In the CNN/UNH Survey Center poll that dropped on Wednesday, Trump had 39 percent support, but that was down from the 42 percent he had a few months ago. Meanwhile, Haley surged over the summer from five to 12 percent in the Granite State, enough for third place behind Vivek Ramaswamy (13 percent). Ron DeSantis had fallen to fifth place.
I'm encouraged, but 12% is still … 12%
Nor should anyone else. Nathanael Blake suggests that Pro-Lifers Shouldn’t Trust Trump.
Former President Donald Trump has broken his deal with pro-lifers. The bargain was that pro-lifers would provide Trump political support in exchange for Trump giving the pro-life movement political wins. And it paid off. Trump got to be president, and pro-lifers got originalist Supreme Court justices who overturned Roe v. Wade.
Now as Trump seeks the Republican nomination for a third time, he is making it clear that the alliance is over. Pressed on abortion in a recent interview, Trump blasted his rival, Florida Gov. Ron DeSantis, for signing a law banning abortions after the baby has a detectable heartbeat. Trump declared, “I think what he did is a terrible thing and a terrible mistake.”
Trump is being honest. There is no reason to doubt that he said what he really believes: that restricting abortion to any meaningful extent is a terrible mistake and that he has no will to fight to protect human life in the womb. Before denouncing DeSantis (and, implicitly, every other Republican governor and state legislator who has protected babies from being killed in the womb, along with the voters who supported them), Trump insisted he would be able to cut a deal with Democrats to bring “peace” on this issue. However, in promising this peace he refused to commit to even a 15-week limit on abortion.
My guess is that Trump's calculation is simple: political expediency; DeSantis's action was "terrible" because it will cost him more votes than it gains.
Trump has no discernable position on the moral issue. Moral issues are just not on his radar.
The Case of the Purloined Documents would have been a pretty good Hardy Boys title. And Jacob Sullum would be a good choice to write it, judging from his take on Trump’s Preposterous Defense in the Purloined Documents Case.
In May 2022, Donald Trump received a federal subpoena demanding all the documents with classification markings that remained in his possession at Mar-a-Lago. At that point, SiriusXM talk show host Megyn Kelly suggested in an interview with the former president last week, he was legally obligated to surrender those records.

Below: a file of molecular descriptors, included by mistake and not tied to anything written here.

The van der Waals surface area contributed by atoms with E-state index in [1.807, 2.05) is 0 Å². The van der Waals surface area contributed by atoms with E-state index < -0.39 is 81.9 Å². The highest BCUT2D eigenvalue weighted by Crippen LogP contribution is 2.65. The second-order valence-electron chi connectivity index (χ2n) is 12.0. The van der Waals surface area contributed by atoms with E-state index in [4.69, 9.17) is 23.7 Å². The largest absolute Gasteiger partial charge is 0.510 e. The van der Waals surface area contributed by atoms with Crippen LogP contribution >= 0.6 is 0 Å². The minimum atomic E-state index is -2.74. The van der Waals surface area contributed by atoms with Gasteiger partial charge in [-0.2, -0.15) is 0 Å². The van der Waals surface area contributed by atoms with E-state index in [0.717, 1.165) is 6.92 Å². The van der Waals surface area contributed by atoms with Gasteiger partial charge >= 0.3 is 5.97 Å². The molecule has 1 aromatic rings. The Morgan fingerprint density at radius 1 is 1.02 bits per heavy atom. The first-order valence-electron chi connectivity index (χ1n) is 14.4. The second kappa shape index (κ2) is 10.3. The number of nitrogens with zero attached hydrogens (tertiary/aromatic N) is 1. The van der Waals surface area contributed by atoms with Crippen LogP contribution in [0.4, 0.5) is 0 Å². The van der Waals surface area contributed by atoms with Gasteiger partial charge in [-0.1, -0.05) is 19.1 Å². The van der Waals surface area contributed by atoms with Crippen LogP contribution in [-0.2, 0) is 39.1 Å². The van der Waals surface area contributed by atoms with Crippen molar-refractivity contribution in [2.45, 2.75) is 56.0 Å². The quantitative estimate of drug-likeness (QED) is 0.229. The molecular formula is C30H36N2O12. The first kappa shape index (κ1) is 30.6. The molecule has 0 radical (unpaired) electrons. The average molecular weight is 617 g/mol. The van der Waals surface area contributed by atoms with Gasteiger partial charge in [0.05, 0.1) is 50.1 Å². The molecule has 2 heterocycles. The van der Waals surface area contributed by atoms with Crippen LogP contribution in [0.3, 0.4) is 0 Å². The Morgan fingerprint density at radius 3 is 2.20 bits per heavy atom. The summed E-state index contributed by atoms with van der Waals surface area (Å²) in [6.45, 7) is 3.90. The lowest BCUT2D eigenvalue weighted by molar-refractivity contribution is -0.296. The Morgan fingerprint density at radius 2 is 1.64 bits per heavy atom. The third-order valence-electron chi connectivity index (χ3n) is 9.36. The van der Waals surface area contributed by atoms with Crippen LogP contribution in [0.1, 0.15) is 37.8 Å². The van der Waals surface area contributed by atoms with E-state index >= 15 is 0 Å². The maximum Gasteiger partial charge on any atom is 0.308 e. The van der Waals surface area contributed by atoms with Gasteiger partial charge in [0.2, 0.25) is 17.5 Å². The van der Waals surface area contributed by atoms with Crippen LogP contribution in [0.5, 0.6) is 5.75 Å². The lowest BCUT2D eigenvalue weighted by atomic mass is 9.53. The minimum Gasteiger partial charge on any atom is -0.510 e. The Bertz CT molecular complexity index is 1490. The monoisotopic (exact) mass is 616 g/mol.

"I know this," Trump replied, then immediately corrected himself: "I don't even know that, because I have the right to have those documents." That startling response epitomized the lazy arrogance that Trump displayed in January 2021, when he removed thousands of presidential records from the White House, and during the ensuing year and a half, when he stubbornly resisted efforts to recover them.
In addition to 32 counts of willfully retaining national defense information, that pattern of defiance resulted in eight obstruction-related charges, which may pose the most serious threat to Trump's continued freedom. While the other three indictments against Trump face formidable obstacles, including controversial legal interpretations, complicated narratives, and difficult questions of knowledge and intent, the story behind the documents case is relatively straightforward: Trump took a bunch of stuff that did not belong to him and refused to return it.
And (once again) note that Trump has a lead in our weekly odds tabulation.
To be fair, this doesn't distinguish him from other Democrats. John Hinderaker points out that RFK Jr. Is a Crazy Left-Winger.Some conservatives have an unreasonably positive view of Robert F. Kennedy, Jr., based on the fact that he sounds sensible on two or three issues. But in fact, he is nuts, as manifested most grotesquely in his conviction that Sirhan Sirhan did not murder his father. Beyond that, he is, on the large majority of issues, an unreconstructed far left-winger.
Hinderaker takes particular note of his demand to ban fracking. Part of his "10-point plan to fix the plastics pollution crisis". Which is generally Stalinist.